Sticking My Neck Out for Facebook

 | Jan 03, 2013 | 11:00 AM EST  | Comments
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Last May, I thought the Facebook (FB) naysayers were wrong. I confidently predicted the social network would soar to $60 a share after it went public. Boy was I wrong. I revisited my prediction in August and decided to double down. Since then, the stock is up about 47%. I'm sticking my neck out again. I believe Facebook will be one of the best-performing large-cap stocks of 2013.

Now that there's nothing left for investors to worry about -- the uncertainty of the election is over, nobody talks about Europe any longer and the fiscal cliff has been settled -- investors can turn their attention back to chasing growth. Facebook has tremendous revenue growth ahead of it and now is time to invest because once this stock gets going, it will be hard to catch. Why? I have five reasons.

First, the "smart" money is mostly out of the stock. The hedge funds and mutual funds don't own it. They spent the summer in the Hamptons bragging about how they sidestepped the Facebook IPO debacle. The stock isn't even on their radar screens (they worry about valuation too much, anyway.) But with a 60% move off the bottom, I see the aggressive growth crowd coming back with a vengeance.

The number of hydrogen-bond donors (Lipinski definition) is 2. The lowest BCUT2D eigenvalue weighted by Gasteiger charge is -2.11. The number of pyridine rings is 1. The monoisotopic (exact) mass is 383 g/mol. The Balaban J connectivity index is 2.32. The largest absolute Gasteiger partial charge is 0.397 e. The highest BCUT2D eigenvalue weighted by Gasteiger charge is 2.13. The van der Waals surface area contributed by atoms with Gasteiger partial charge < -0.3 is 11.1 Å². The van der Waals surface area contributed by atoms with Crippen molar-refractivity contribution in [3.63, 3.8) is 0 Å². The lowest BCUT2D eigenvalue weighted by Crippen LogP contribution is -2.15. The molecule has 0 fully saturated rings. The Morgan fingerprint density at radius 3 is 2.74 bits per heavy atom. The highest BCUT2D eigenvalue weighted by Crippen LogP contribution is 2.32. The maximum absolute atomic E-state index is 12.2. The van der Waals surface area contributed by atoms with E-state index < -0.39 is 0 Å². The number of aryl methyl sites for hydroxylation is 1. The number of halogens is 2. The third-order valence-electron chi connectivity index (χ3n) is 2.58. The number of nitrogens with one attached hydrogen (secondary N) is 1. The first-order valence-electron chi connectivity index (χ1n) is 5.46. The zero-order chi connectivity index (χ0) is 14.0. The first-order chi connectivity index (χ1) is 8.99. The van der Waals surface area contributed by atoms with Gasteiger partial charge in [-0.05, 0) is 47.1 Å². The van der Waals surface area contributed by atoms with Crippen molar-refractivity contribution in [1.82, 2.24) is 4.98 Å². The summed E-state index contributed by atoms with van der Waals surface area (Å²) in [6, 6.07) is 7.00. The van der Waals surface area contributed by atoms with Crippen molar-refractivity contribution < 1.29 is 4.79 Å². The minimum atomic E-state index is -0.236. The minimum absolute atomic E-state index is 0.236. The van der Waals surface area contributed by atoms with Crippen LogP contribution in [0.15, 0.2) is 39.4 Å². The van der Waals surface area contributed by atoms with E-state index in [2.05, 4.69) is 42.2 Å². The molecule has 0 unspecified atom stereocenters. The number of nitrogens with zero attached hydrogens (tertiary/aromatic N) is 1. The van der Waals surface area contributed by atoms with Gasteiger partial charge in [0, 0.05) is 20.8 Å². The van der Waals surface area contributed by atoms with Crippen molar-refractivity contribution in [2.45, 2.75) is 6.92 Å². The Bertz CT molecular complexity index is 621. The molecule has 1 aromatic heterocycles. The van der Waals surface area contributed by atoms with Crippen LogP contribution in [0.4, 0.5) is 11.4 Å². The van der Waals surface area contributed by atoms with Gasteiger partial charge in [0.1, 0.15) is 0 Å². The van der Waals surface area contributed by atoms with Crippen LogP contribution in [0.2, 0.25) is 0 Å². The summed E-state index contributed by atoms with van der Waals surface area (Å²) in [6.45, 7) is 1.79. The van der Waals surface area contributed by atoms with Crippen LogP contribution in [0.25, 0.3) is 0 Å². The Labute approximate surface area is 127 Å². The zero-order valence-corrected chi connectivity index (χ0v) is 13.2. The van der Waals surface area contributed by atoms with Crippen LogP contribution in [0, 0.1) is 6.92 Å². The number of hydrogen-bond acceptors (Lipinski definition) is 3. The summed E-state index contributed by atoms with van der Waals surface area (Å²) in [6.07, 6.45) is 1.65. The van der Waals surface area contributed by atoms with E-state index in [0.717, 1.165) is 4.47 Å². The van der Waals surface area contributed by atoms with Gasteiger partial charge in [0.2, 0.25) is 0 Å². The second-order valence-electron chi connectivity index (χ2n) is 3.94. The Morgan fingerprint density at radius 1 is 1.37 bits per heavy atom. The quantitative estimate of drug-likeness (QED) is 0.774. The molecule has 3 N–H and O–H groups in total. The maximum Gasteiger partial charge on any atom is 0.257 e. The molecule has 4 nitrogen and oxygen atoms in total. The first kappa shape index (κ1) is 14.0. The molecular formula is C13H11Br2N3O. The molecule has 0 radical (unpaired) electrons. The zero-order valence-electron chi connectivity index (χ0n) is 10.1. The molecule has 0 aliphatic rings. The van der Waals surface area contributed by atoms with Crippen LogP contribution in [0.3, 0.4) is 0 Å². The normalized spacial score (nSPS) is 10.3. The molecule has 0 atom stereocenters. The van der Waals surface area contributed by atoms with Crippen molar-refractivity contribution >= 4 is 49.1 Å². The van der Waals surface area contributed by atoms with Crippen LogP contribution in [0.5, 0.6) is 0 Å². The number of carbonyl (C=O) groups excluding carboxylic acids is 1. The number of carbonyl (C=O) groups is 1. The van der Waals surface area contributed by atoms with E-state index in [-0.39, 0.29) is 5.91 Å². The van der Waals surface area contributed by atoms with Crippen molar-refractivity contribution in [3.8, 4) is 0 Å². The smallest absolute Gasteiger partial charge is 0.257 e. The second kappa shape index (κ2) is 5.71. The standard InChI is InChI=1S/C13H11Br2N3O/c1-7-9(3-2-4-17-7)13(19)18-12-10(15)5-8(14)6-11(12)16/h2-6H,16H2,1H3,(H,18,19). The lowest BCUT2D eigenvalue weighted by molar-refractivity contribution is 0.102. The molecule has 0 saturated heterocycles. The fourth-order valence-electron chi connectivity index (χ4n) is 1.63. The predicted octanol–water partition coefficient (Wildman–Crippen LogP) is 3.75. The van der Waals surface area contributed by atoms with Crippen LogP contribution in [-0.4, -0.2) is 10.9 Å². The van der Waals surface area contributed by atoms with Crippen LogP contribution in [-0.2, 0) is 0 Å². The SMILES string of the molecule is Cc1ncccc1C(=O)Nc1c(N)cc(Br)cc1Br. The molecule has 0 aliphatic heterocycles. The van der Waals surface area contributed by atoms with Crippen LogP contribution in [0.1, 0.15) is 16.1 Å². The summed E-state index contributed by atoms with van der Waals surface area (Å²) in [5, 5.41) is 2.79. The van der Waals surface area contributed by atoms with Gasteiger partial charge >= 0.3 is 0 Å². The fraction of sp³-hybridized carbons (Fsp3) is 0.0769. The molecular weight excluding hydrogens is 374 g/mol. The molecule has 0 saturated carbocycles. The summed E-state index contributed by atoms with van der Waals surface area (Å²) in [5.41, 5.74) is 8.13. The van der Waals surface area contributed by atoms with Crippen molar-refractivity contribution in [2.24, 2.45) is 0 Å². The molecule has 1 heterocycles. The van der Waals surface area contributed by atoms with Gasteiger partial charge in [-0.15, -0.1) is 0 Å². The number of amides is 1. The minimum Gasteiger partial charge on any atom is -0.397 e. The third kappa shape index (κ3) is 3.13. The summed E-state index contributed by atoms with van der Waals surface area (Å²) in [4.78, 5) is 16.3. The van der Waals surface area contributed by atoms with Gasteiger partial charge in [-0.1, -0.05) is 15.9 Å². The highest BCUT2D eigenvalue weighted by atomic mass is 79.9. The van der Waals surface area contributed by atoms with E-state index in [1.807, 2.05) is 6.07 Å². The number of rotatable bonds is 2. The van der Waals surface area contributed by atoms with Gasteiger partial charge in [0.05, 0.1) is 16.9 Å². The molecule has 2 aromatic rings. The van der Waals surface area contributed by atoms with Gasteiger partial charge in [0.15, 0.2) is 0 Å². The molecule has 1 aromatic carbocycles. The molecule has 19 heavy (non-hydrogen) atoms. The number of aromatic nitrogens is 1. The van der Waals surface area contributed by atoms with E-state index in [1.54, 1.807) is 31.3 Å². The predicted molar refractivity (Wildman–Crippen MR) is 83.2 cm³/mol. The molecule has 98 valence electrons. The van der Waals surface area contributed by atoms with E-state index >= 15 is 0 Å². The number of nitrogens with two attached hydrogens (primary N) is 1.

Second, Wall Street keeps tweaking estimates higher. For fiscal 2013, many analysts are bucking the $6.5 billion consensus estimate and are privately talking about $6.7 billion revenue forecast when the company reports earnings Jan. 30. Widespread estimate bumps after the fourth-quarter report would light a fire under the stock.

Third, investors are beginning to realize that Facebook is generating a lot of money. For fiscal year 2012, Wall Street is estimating revenue of $5.02 billion, which is up 35% from last year. And, as I mentioned previously, fiscal 2013 estimates are $6.5 billion, up 30% from 2012. With a 74% to 75% gross margin, Facebook will likely report an operating profit of $2.2 billion to $2.3 billion in 2013. That would be a 76% increase over 2012. That's a lot of dough. Few large-cap companies have 30% to 35% top-line growth, not to mention a 76% jump in operating profit.

Fourth, technicians are recommending the stock. If you stare at the chart long enough, you can see a cup and handle. Some see a golden cross or silver star or something like that, but once the technical crowd jumps on the stock, the momentum they generate tends to feed on itself.

Finally, analysts are figuring out that Facebook has a huge opportunity in mobile. According to a J.P. Morgan analysis, Facebook probably had 49% growth in mobile ad revenue in the fourth quarter, up from 38% in in the third quarter. Mobile revenue could make up 27% of revenue in the quarter, up from 14% in the third quarter. If true, investors would no longer have to worry about the mobile ad business. It could be a rocket ship.

I've been wrong about Facebook before, but I believe the company will get a few lucky breaks this year and end 2013 as the best-performing large-cap stock in the U.S. Next stop is $38, and eventually $60.

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